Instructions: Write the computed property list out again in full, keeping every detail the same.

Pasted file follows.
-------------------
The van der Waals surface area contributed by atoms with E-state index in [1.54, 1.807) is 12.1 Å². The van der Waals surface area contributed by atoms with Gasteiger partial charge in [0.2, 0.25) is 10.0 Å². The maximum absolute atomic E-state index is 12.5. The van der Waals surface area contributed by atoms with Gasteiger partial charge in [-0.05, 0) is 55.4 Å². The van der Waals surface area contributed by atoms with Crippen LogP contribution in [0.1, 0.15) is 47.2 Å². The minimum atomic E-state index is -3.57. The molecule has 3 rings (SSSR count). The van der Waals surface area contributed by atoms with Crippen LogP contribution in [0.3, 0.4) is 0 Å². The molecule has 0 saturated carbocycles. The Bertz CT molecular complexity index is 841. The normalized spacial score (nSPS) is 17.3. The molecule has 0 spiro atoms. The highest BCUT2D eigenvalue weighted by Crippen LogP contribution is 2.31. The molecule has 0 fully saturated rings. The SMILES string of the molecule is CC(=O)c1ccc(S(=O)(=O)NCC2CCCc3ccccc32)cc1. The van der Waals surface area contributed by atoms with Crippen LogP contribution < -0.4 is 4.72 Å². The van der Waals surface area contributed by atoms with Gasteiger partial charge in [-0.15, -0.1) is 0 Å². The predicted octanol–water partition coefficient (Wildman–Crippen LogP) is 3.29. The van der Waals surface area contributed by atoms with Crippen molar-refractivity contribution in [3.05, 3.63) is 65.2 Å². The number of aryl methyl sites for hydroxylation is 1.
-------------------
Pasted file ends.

The van der Waals surface area contributed by atoms with E-state index in [1.54, 1.807) is 12.1 Å². The van der Waals surface area contributed by atoms with Gasteiger partial charge in [0.2, 0.25) is 10.0 Å². The maximum absolute atomic E-state index is 12.5. The van der Waals surface area contributed by atoms with Gasteiger partial charge in [-0.05, 0) is 55.4 Å². The van der Waals surface area contributed by atoms with Crippen LogP contribution in [0.1, 0.15) is 47.2 Å². The minimum atomic E-state index is -3.57. The molecule has 3 rings (SSSR count). The van der Waals surface area contributed by atoms with Crippen LogP contribution in [0.3, 0.4) is 0 Å². The molecule has 0 saturated carbocycles. The Bertz CT molecular complexity index is 841. The normalized spacial score (nSPS) is 17.3. The molecule has 0 spiro atoms. The highest BCUT2D eigenvalue weighted by Crippen LogP contribution is 2.31. The molecule has 0 fully saturated rings. The SMILES string of the molecule is CC(=O)c1ccc(S(=O)(=O)NCC2CCCc3ccccc32)cc1. The van der Waals surface area contributed by atoms with Crippen LogP contribution < -0.4 is 4.72 Å². The van der Waals surface area contributed by atoms with Gasteiger partial charge in [-0.15, -0.1) is 0 Å². The predicted octanol–water partition coefficient (Wildman–Crippen LogP) is 3.29. The van der Waals surface area contributed by atoms with Crippen molar-refractivity contribution in [3.05, 3.63) is 65.2 Å². The number of aryl methyl sites for hydroxylation is 1.